Of course, it is a truism with many movies that some of the viewers will say after having seen the film, "Not bad, but the book was better," or something else to the same effect. I've been that viewer on more than one occasion. In some cases the film seems rather a large departure from the book, not simply an adaptation. One example, is A Beautiful Mind, where Ron Howard's movie is an attempt to bring to the viewer what schizophrenia is like, while the book by Sylvia Nasar is a much more complete biography of John Nash, most of which is entirely omitted in the film. Is it ok in this case to have the film, as its own departure?
Presumably the author of the book should have first say. Publishing is a business. When there are apt to be substantial royalties to the author from the film release as well as a feedback effect on the demand for the next work the author will craft, there is a strong business reason for the author to accede in having his work made into a "major motion picture." There is also the possibility of an altruistic motive. Films are more democratic than books. More people have watched Howard's movie, imperfect though it might be, than have read Nasar's portrayal of Nash. Films often have mass appeal while books find their niche. An author may appreciate having the best of both.
What happens, however, when the author is deceased and the film itself is intended for a niche audience? Is this just a matter of purchasing the rights to the written material for film production? Or is there some further artistic obligation, to stay true to the author's intent in crafting the story. And what, especially, can be done in film when much of the action in the written story happens in the mind of the main character, where there is a fierce internal dialog, but no words are uttered and even the facial expression hardly reflects the inner drama that unfolds. How can film portray this and be true to the story? Doesn't the artistic obligation then require the film never gets made?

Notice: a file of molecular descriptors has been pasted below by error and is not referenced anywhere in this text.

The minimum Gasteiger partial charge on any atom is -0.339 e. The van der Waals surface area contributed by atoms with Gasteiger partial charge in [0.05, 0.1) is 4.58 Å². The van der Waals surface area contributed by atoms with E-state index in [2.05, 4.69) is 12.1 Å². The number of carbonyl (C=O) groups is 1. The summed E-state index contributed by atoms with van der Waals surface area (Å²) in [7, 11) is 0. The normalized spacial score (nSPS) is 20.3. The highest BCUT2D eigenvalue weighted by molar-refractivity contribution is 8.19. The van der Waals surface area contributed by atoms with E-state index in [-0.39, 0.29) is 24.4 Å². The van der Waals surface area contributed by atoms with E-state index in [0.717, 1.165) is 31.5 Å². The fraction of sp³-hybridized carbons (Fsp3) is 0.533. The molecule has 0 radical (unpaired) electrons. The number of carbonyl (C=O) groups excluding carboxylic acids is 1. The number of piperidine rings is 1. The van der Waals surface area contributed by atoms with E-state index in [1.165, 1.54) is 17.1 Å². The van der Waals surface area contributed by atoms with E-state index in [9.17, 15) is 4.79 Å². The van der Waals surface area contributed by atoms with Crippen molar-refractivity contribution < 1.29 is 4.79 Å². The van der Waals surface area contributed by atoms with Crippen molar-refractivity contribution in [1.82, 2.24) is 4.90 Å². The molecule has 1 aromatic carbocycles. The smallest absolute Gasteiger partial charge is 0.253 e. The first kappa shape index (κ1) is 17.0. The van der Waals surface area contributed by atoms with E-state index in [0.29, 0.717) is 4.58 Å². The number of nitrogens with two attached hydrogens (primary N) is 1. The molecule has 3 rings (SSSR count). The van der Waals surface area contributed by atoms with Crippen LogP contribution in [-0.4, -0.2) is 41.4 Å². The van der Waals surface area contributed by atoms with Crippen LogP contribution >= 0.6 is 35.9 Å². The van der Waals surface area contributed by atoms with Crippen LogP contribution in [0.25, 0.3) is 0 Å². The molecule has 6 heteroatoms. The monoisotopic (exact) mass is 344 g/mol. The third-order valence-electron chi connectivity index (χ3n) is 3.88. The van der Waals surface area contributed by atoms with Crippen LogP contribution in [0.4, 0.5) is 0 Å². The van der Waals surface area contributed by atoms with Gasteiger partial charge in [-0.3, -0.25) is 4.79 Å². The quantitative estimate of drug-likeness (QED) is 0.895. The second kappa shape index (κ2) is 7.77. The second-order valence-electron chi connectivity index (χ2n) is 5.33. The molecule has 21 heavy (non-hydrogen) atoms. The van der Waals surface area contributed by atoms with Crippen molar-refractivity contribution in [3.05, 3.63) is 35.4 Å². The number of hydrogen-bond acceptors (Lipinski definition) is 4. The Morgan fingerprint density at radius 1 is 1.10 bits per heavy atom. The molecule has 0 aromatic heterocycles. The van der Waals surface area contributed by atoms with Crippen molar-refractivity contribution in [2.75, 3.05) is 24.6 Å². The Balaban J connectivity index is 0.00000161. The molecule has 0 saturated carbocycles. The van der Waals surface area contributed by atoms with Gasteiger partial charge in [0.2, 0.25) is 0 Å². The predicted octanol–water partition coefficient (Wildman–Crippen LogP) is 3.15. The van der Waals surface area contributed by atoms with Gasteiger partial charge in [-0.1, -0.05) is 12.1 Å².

Let me return to those questions momentarily and remark about something different. Recently I have been having the experience of thinking through something on my own, writing up those ideas, and then discovering that somebody else has previously published on essentially the same thing. Many others have written on the topic and most of the other authors don't bring up the points I find essential. But one does and the person is somebody well known in the area. This gives some reassurance to me in my formative thinking – I find my way. Even when somewhat lost, that eventually rights itself. The path I'm on is not a bad one to follow. So keep at it. Finding these other writings is also a little disconcerting. I stumble upon them, looking for something else. Must I do that much more fact checking before making a conjecture in my blog? I don't do systematic research in advance at all. That's not the way I learn. It's all happenstance. Taking that away would kill much of the joy in my own learning.
The story in question is by James Joyce. It's from his book of short stories Dubliners, The Dead, the last story in the collection and considered to be one of the greatest short stories ever written. We've discussed it in our Motley Read where Alan gave his critique and, both in the commentary to that post and in a subsequent post of my own, I gave my idiosyncratic interpretation of the story. While I won't repeat that analysis here, let me affirm that the central part of the interpretation is not the epiphany that happens at the very end of the story, but rather the fall from grace that precedes it, driven by an insurmountable lust that the protagonist feels for his wife, which he falsely conjectures is reciprocated by her. It is this prior state of intense feeling coupled with wrong belief that is the key to the story.